Gendered Power: A Discourse on Female-Gendered Myth in the Classic of Mountains and Seas
by Anne Birrell
My paper has a modest and limited aim: to describe the phenomena of female-gendered mythological references which are to be found throughout the text of the Classic of Mountains and Seas (Shan hai ching), and thus provide an introductory foundation for others to pursue more detailed and specialized investigations of the topic in the sinological and comparative disciplines of history, religion studies, sociology, anthropology, and art.l In this paper I argue that this ancient text privileges female gender in an unprecedented way in the ancient Chinese cultural tradition. In applying gender as a category of analysis, I aim to limit my study to this single text so as to evaluate its gendered statements and to discuss its system of female-gendered constructs. Evidence will be drawn primarily from the female-gendered mythological data in this text. Myth is defined here as a cultural construct that reflects a symbolic prehistorical mentalité.3 The modern critic must attempt to decipher this mythic construct and archaic mentalité. I engage in this gender discourse in the hope that my investigation and interpretation of the data will advance our understanding of the concept of woman as it is mediated through ancient oral myths that were preserved in classical writings.4
Gender criticism is productive for studying classical Chinese texts and it offers an entirely new perspective on the ancient cultural tradition. Among male-authored classical texts, for example, the Mencius (Meng Tzu) typically projects a patriarchal ideology.5 The male-authored Biographies of Women (Lieh nü chuan) portrays female gender in ways that fulfil male aspirations for female subordination.6 The female-authored Lessons for Women (Nü chieh), for its part, proposes the moral and personal accommodation of women and their low position in the patriarchal system.7 Other classical texts give similar representations.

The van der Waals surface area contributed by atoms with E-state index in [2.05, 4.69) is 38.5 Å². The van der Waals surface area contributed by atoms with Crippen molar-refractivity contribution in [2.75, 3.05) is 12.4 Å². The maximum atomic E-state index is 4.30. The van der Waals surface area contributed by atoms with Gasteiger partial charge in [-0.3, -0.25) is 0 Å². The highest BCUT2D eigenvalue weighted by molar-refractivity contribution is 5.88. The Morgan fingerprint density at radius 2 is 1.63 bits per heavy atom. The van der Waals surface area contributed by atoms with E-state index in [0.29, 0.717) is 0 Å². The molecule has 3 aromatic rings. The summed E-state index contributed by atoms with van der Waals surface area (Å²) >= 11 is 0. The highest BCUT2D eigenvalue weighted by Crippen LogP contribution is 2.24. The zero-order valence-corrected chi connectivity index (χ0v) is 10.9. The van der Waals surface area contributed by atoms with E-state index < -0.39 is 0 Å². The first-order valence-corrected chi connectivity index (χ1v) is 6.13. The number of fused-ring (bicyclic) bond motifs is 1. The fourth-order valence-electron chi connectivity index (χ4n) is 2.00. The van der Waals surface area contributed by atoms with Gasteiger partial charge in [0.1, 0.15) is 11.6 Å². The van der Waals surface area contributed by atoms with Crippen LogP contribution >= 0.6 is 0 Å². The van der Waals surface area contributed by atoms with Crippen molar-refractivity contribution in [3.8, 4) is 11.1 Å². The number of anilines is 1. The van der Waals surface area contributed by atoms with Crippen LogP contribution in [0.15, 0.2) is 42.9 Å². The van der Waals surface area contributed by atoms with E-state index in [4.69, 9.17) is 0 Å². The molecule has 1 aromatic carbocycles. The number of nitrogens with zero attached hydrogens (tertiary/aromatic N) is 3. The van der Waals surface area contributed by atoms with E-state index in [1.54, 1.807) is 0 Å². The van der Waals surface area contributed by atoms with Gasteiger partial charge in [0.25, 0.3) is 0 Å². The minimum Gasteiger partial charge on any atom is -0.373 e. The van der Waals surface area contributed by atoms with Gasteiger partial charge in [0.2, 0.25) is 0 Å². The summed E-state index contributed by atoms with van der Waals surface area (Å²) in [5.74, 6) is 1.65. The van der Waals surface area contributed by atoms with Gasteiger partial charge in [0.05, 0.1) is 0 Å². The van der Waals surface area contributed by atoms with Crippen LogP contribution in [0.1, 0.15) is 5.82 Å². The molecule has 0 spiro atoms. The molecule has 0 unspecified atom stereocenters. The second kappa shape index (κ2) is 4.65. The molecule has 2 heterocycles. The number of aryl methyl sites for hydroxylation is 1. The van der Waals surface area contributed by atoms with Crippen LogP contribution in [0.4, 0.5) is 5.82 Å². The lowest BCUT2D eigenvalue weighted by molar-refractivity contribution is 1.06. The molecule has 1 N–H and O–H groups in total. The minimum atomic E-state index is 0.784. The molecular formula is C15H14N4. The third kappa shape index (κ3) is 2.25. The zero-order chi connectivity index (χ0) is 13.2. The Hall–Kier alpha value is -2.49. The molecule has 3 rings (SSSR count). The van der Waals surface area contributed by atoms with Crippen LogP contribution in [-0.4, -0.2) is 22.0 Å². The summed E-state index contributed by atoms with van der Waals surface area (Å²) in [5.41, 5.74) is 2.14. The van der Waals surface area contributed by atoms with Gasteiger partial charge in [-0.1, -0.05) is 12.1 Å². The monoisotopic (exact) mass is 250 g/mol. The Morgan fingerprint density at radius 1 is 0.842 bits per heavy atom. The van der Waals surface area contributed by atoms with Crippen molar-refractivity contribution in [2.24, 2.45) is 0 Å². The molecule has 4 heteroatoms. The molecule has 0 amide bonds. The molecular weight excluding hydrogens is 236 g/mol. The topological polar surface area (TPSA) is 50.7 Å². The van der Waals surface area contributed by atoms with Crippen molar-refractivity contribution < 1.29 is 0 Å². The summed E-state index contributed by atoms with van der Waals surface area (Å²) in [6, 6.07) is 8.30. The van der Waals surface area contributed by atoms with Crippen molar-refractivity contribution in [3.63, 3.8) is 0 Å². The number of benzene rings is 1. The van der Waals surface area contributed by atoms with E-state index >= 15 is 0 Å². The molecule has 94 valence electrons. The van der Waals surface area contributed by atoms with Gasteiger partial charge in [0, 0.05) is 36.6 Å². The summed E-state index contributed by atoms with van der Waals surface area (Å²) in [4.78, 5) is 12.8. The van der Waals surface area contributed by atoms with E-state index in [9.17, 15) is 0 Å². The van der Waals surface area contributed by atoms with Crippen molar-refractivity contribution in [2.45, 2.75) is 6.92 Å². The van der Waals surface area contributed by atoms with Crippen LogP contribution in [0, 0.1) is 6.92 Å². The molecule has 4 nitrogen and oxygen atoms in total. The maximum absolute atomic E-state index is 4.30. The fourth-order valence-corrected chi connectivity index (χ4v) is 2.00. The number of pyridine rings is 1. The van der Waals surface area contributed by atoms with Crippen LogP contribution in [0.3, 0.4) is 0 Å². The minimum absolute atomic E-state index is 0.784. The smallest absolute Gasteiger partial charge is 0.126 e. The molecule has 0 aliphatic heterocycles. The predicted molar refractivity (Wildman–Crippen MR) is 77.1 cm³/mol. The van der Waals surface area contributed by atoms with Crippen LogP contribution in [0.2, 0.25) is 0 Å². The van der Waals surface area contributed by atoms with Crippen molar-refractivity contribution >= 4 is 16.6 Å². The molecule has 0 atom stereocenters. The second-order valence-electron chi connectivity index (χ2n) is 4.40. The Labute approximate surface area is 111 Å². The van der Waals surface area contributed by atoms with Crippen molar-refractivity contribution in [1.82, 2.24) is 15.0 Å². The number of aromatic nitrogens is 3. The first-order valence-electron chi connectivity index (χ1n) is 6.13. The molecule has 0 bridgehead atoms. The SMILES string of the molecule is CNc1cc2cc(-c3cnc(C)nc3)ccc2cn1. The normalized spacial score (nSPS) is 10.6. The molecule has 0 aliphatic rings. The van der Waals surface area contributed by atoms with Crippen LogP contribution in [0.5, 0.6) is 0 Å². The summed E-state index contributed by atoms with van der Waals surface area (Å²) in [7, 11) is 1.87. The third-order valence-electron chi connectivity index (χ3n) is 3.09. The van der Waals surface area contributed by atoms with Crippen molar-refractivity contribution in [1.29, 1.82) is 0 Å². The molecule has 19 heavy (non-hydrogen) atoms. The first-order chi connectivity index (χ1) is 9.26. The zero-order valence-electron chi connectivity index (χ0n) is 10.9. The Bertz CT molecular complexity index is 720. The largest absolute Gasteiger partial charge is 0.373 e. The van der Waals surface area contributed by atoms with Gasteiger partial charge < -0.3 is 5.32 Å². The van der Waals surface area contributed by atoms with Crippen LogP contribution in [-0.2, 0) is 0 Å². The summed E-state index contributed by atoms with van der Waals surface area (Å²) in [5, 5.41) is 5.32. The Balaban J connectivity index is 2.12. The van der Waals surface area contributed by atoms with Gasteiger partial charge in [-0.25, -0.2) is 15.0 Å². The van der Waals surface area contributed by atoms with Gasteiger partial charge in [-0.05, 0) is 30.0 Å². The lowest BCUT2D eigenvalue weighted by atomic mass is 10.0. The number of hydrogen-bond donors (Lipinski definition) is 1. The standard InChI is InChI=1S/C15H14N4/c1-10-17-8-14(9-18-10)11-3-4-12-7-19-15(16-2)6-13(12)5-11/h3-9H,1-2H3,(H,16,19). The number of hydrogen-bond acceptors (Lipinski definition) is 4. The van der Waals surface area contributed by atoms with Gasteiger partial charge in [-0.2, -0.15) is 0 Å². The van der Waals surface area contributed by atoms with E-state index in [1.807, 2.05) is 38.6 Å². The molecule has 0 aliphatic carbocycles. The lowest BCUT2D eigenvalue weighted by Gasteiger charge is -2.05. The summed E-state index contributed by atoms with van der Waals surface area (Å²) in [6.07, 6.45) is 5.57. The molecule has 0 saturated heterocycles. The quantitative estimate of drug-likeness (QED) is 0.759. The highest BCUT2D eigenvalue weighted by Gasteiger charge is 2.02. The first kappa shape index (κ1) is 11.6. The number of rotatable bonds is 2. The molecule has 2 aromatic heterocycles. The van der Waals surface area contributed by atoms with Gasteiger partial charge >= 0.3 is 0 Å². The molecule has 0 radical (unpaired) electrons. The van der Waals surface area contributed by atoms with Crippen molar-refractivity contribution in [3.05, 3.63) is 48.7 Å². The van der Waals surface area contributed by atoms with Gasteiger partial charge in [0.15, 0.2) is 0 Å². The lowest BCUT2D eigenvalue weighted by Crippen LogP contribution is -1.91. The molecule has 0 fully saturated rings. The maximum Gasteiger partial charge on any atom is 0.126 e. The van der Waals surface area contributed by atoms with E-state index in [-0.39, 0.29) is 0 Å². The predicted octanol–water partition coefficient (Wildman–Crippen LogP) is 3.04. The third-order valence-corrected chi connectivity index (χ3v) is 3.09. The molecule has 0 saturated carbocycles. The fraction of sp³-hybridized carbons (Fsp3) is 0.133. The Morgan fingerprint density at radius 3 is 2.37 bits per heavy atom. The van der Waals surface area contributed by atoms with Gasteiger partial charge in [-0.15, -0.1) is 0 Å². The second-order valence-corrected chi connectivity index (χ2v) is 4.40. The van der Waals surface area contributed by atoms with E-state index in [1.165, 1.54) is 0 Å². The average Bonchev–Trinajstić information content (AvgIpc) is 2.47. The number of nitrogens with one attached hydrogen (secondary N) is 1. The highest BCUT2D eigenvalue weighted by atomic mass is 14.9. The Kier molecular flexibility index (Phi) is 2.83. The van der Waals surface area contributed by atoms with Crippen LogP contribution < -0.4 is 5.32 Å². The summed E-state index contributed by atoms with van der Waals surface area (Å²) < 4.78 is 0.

Among classical Chinese texts the notable exception to the rule of gender asymmetry, in which the male predominates in terms of cultural superiority and moral values, is the Classic of Mountains and Seas.8 This text posits a balanced gender symmetry in which both female and male genders have significant functions and roles. Yet, as I shall show, woman acquires such prestige in terms of power, authority, and influence, that the text implicitly constructs a gender asymmetry in which the female is accorded a privileged status.
Traditional and modern sinological scholars have adopted a pluralistic and multi-disciplinary approach to the classic. Classical and medieval Chinese commentators and bibliographers have identified the text as geography, cosmology, prophecy, and fiction.9 Modern scholars have studied it from the standpoint of ethnology, medical science, religion, and mythology.10 My own view is that the classic contains all these disciplinary strands, but the organizing principle is the human science of mythology.11
My inquiry into the incidence of female-gendered myth has been informed by theoretical issues current in gender criticism. I have made use of the hierarchical opposition of male and female attributes proposed by Hélène Cixous.12 But I have done so from a comparative standpoint and in a way that demonstrates that, contrary to the concept of fixed gender attributes in Cixous's theory, the Chinese data indicate a wide variation of gender role and function. In this respect, the data confirm the early perception of Margaret Mead that there exists an "extraordinary diversity" of gender roles in the cultural history of humankind. 13 Thirdly, I have adopted Jacques Derrida's gender concept of "the feminine-as-alternative logic" to explore the language and symbolic structure of gender in the Classic of Mountains and Seas.14